TJie men who abandoned the republican par
ty in Iffisi and continue to adhere to the demo
cratic 'party have deserted not only the cause
of hdneif. goVeiuiiut, bjit of sound finance, of
freedom .and pilr'ity .of Th baltpt. hut espec
ially have deserted the cau?e of rejfoj-m )a the
civil service. Ws will not fail to keep vur
I dedges because tt ey have broken theirs, or
lerause their candidate has broken his. We
therefore repeat our declaration of 18K4, towit :
The reform of civil service auspiciously begun
under republican administration should be
completed by afurther extension of th reform
system already established by law to all grades
of t:e seryipe to which it is applied. The spir
it itid pur,Kce of rriorni should be observed in
all ;exeiutiye appoint nieiit?, aiJ all laws at
variene'e with the object df eyrstrtuvforjii if
itiifitioii thoulji e repealed, and that;, the' dan
gers to free institutions nhi.lli lurk ip the pow
er of official patronage may be wisely and ef
The gratitude of the nation to the defenders
of the union cannot be assured except bv laws.
The legislation of congress should conform to
the pledges made by a loyal people, aud be so
enlarge.? and extended as to prov'de against
the possibility tJiat any nan who honorably
wore the federal uniform shall become an in
mate of an almshouse or deuendent oii rrivate
charity.1 In the presence of an overflowing
treasury irwould bto"a public scandal to do less
for those whosis yaloroiis eryice preserved 1 lie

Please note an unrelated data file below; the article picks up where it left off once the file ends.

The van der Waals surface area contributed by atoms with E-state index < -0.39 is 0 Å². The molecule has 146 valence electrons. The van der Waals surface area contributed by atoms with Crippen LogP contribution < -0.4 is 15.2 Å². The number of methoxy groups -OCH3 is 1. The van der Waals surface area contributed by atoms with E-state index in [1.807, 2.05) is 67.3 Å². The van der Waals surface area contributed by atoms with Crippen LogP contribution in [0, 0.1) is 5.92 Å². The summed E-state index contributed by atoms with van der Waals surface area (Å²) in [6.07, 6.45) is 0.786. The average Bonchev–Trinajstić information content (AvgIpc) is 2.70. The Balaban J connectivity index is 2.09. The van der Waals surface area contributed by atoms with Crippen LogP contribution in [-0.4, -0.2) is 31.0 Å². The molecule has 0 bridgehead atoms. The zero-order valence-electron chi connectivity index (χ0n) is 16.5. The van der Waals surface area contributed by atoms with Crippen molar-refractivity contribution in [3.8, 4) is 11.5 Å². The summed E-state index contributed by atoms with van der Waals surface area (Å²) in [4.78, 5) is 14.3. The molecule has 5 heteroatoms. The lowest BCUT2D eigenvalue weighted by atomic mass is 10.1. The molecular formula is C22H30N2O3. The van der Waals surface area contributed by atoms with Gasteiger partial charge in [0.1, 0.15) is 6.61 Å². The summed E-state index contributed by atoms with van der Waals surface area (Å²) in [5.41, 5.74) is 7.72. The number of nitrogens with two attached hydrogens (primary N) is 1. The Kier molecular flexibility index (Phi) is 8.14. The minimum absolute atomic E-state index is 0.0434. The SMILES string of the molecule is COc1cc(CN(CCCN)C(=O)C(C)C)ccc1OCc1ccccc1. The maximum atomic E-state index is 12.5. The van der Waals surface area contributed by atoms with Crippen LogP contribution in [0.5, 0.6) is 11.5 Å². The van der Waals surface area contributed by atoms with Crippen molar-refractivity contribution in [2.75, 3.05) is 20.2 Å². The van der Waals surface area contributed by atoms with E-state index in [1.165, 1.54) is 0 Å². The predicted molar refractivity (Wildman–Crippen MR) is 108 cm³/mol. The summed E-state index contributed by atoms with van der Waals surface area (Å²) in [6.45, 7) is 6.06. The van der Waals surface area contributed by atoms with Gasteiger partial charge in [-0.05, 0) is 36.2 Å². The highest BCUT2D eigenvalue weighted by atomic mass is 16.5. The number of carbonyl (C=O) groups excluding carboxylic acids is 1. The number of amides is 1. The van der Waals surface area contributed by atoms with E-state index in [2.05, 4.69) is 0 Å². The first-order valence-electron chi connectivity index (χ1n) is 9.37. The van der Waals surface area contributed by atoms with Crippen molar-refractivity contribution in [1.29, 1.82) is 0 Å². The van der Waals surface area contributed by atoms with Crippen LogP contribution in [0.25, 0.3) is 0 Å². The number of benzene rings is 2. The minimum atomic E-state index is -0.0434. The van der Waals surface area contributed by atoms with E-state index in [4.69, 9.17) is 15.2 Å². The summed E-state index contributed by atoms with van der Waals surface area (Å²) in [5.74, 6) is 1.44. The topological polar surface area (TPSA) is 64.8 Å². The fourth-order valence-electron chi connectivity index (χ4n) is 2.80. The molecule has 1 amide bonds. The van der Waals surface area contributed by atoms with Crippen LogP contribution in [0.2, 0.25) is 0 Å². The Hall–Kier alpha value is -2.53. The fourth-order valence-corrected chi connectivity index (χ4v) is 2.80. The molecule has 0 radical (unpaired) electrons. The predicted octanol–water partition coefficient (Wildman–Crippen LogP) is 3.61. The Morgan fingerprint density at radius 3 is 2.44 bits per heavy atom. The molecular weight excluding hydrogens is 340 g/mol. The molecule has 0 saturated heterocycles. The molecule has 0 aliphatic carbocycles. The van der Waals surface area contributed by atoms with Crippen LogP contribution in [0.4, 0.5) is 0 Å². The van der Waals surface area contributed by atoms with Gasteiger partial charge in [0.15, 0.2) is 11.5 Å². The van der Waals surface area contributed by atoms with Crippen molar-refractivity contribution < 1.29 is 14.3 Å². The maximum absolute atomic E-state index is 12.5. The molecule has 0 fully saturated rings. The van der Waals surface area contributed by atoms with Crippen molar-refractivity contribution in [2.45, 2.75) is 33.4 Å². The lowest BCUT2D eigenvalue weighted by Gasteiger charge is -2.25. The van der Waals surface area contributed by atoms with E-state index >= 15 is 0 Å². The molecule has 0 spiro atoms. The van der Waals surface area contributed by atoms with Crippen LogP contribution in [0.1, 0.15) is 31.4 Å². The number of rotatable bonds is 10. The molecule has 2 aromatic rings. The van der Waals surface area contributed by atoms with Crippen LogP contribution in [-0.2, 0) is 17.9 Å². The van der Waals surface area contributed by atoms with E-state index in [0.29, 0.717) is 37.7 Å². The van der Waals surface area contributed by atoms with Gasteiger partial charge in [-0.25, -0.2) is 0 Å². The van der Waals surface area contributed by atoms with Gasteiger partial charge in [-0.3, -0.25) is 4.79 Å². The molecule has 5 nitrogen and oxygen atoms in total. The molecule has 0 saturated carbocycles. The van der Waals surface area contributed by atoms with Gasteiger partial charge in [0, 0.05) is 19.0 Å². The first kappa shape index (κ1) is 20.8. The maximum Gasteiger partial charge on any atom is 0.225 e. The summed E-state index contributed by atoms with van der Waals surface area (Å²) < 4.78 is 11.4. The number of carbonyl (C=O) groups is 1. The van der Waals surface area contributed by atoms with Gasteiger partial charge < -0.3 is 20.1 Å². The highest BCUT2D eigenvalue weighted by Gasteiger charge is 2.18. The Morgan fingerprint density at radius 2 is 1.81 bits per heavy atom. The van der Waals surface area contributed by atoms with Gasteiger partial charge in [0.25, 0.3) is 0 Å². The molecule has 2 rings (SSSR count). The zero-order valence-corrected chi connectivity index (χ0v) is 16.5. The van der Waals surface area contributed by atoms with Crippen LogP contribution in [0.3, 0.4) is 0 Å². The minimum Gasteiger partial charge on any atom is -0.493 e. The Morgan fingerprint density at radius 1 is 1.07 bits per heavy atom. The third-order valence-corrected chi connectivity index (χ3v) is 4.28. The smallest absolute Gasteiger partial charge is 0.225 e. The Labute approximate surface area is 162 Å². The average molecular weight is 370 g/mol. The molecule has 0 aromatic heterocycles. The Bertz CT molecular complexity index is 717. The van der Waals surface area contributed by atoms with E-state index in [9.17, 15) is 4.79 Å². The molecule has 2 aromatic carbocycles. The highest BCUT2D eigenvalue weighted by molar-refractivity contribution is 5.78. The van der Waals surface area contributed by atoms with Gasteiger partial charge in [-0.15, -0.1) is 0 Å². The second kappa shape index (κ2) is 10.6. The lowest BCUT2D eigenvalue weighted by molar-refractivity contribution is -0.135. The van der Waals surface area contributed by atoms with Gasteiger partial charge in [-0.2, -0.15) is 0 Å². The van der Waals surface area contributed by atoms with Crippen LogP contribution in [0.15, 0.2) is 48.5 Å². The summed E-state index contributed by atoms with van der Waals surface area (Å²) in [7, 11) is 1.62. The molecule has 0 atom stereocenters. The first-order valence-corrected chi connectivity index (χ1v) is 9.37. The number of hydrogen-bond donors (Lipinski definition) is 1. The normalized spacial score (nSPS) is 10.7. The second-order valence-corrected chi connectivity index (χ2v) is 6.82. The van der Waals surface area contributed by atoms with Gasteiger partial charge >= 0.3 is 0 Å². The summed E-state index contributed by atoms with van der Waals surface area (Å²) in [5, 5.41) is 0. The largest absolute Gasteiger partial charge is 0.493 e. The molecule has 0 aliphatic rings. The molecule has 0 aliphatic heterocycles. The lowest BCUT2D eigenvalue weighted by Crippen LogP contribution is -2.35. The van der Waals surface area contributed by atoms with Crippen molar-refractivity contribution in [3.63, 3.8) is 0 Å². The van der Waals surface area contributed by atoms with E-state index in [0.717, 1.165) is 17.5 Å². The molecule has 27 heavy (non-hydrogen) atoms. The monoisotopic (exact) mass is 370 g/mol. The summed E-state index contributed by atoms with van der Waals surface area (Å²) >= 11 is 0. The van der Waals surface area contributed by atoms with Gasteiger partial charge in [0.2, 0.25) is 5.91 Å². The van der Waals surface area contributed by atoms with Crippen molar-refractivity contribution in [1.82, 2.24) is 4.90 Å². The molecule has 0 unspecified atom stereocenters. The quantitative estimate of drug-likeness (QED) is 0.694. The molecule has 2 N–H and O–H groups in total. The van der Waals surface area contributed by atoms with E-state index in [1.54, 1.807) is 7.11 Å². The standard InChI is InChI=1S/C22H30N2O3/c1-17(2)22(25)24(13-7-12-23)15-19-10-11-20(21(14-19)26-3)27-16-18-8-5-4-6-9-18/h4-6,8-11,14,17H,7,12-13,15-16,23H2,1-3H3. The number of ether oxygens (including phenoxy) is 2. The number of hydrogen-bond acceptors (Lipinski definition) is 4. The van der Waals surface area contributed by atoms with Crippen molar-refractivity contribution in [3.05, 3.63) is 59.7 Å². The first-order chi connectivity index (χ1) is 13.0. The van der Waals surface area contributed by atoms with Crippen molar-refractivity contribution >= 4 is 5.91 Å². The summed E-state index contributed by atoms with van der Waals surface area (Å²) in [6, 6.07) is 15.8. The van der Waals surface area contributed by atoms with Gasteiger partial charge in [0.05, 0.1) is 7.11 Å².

government. y'e denptimje the hostile spirit
shown by president Cleveland pi his numerous
vetoes of measures for pension relief, and the
action of tiie democratic house of representa
tives in refusing even consideration of general
In support of the principles herewith enun
ciated, we invite the co-operation of patriotic
, iiej o a!' Hrties, especially of all working
men wholerjroppetii"y 5. seriously threatened
by the free trade policy of the present admin
istration. ;.: i : ''
Republican State Convention.
(J he republjpap eleptprs pf tie state of
Nebraska are requested to send delegates
from their several counties to meet in
convention at the city of Lincoln Thurs
day, August 23, 1888, at 2 o'clock p. m.,
fof the purpose of placing in nomination
candidates for the following state opices,
fecprefsry pf Bfnfp,
Auditor of Public Accounts.
Commissioner of Public Lands and
And the transaction of sueji oilier busi
ness as may come before the convention
The several fouptfes are eptitled to re